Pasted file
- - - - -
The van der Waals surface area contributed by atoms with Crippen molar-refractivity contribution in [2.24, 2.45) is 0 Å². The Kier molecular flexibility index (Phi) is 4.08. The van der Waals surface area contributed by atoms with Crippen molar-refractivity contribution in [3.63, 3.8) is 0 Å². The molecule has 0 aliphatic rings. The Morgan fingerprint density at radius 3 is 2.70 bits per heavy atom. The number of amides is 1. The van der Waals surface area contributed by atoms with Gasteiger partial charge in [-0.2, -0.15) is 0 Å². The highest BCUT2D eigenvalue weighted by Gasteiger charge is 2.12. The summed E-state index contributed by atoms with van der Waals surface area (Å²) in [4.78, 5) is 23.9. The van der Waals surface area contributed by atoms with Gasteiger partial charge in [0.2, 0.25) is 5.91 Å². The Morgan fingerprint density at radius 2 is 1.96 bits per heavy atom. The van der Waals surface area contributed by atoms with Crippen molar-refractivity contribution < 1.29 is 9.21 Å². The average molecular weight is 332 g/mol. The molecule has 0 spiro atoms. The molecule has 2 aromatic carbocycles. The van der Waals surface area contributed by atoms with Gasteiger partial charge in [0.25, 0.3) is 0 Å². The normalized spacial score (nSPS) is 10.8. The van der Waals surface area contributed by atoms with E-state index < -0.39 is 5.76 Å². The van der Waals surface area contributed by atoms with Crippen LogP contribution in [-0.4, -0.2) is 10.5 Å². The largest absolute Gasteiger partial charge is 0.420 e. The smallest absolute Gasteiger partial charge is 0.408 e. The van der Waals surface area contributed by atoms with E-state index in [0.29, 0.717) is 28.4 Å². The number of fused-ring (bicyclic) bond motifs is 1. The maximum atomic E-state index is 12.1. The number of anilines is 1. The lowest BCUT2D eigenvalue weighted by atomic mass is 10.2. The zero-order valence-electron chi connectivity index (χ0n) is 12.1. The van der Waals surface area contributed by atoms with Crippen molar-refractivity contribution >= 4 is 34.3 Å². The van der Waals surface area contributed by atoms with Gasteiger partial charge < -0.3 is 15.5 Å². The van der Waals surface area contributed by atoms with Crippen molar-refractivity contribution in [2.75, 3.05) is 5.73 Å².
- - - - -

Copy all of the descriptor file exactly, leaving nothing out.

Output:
The van der Waals surface area contributed by atoms with Crippen molar-refractivity contribution in [2.24, 2.45) is 0 Å². The Kier molecular flexibility index (Phi) is 4.08. The van der Waals surface area contributed by atoms with Crippen molar-refractivity contribution in [3.63, 3.8) is 0 Å². The molecule has 0 aliphatic rings. The Morgan fingerprint density at radius 3 is 2.70 bits per heavy atom. The number of amides is 1. The van der Waals surface area contributed by atoms with Gasteiger partial charge in [-0.2, -0.15) is 0 Å². The highest BCUT2D eigenvalue weighted by Gasteiger charge is 2.12. The summed E-state index contributed by atoms with van der Waals surface area (Å²) in [4.78, 5) is 23.9. The van der Waals surface area contributed by atoms with Gasteiger partial charge in [0.2, 0.25) is 5.91 Å². The Morgan fingerprint density at radius 2 is 1.96 bits per heavy atom. The van der Waals surface area contributed by atoms with Crippen molar-refractivity contribution < 1.29 is 9.21 Å². The average molecular weight is 332 g/mol. The molecule has 0 spiro atoms. The molecule has 2 aromatic carbocycles. The van der Waals surface area contributed by atoms with Gasteiger partial charge in [0.25, 0.3) is 0 Å². The normalized spacial score (nSPS) is 10.8. The van der Waals surface area contributed by atoms with E-state index < -0.39 is 5.76 Å². The van der Waals surface area contributed by atoms with Crippen LogP contribution in [-0.4, -0.2) is 10.5 Å². The largest absolute Gasteiger partial charge is 0.420 e. The smallest absolute Gasteiger partial charge is 0.408 e. The van der Waals surface area contributed by atoms with E-state index in [0.29, 0.717) is 28.4 Å². The number of fused-ring (bicyclic) bond motifs is 1. The maximum atomic E-state index is 12.1. The number of anilines is 1. The lowest BCUT2D eigenvalue weighted by atomic mass is 10.2. The zero-order valence-electron chi connectivity index (χ0n) is 12.1. The van der Waals surface area contributed by atoms with Crippen molar-refractivity contribution >= 4 is 34.3 Å². The van der Waals surface area contributed by atoms with Gasteiger partial charge < -0.3 is 15.5 Å². The van der Waals surface area contributed by atoms with Crippen molar-refractivity contribution in [2.75, 3.05) is 5.73 Å².